The D.C. Council will vote Tuesday on plans to increase police funding.
Mayor Muriel Bowser asked the council to approve $11 million for the hiring and training of 170 new Metropolitan Police Department officers over the next two years.
A police budget reduction of $15 million in fiscal year 2021 harmed police recruitment, she argued last week. MPD usually brings on about 250 new officers per year. This year, they’ve had only 42 uniformed hires. Police departments across the country have reported trouble recruiting and retaining officers.
Council Chairman Phil Mendelson and Councilmember Charles Allen, who is chair of the public safety committee, offered a compromise. Their $11 million plan would dedicate $5 million to more officers and $6 million to violence interruption programs and Office of Neighborhood Safety and Engagement Leadership Academies.
“Council members support a combination of strategies to reduce violent crime. The solution can’t solely be more police,” Mendelson said in a statement. “If you think about it, relying only on police is a reactive strategy. Police respond to incidents of violence. On the other side, violence interrupters are proactive. Interrupters work in the neighborhoods, know the people most likely to beef, and calm tensions before retaliatory shootings can occur.”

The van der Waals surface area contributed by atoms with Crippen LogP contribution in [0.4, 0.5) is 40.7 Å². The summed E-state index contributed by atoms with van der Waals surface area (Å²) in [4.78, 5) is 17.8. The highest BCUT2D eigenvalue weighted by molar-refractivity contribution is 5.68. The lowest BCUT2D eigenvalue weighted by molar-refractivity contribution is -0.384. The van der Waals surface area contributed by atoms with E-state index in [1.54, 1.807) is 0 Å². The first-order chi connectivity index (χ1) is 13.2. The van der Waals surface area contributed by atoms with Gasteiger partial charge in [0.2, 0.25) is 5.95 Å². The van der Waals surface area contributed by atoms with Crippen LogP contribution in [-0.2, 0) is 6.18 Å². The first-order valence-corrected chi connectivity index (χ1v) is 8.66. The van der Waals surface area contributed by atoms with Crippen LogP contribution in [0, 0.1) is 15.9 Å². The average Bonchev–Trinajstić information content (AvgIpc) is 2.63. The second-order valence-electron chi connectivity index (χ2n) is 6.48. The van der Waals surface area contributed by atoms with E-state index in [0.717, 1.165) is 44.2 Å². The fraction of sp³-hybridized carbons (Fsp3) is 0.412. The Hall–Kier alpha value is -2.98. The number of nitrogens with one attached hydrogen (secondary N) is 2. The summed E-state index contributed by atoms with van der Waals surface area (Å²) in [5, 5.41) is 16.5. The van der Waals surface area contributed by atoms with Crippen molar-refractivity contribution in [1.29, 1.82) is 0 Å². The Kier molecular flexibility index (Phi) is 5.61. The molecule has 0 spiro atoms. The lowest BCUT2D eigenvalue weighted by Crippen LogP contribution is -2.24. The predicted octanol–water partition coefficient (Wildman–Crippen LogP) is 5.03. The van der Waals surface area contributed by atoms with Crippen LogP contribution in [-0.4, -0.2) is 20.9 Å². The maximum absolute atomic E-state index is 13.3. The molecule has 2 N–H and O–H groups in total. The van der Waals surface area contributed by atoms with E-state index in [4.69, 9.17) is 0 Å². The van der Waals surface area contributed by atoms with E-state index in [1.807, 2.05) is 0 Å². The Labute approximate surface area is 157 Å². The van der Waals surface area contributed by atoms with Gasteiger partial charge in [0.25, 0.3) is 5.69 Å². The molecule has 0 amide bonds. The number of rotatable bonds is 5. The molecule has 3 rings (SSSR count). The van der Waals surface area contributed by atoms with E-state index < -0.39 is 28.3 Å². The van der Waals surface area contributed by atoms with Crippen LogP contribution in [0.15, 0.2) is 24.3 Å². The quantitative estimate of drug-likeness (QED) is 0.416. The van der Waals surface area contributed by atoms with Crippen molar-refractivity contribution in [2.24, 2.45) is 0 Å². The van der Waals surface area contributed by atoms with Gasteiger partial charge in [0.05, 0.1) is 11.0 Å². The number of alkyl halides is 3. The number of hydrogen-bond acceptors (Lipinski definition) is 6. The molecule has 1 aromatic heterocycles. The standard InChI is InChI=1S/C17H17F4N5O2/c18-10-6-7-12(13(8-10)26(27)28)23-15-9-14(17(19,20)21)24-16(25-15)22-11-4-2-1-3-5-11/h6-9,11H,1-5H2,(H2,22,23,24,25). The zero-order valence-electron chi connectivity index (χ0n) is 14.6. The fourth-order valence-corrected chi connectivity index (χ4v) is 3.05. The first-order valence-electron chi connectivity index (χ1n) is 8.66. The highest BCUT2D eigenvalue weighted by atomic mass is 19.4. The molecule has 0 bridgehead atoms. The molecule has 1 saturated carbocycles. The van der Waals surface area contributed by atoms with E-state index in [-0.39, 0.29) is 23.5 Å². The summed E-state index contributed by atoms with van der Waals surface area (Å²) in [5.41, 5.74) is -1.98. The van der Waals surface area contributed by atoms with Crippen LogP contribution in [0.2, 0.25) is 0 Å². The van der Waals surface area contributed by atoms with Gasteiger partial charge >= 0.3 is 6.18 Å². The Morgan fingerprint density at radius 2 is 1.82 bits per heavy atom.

Here’s how Mendelson’s office broke down where the $11 million would go:
- “$5 million in funding for additional sworn officers to reduce overtime pressures and maintain the Department’s hiring pipeline”
- “Double the Office of Neighborhood Safety and Engagement’s (ONSE) Leadership Academies – which provide wrap-around services, mentorship, and restorative practices to high-risk students within District high schools”
- “Add an additional $1.9 million for violence interrupters through ONSE”
- “Fund four new Cure the Streets violence interruption sites through the Office of the Attorney General.”
Stay with NBC Washington for more details on this developing story.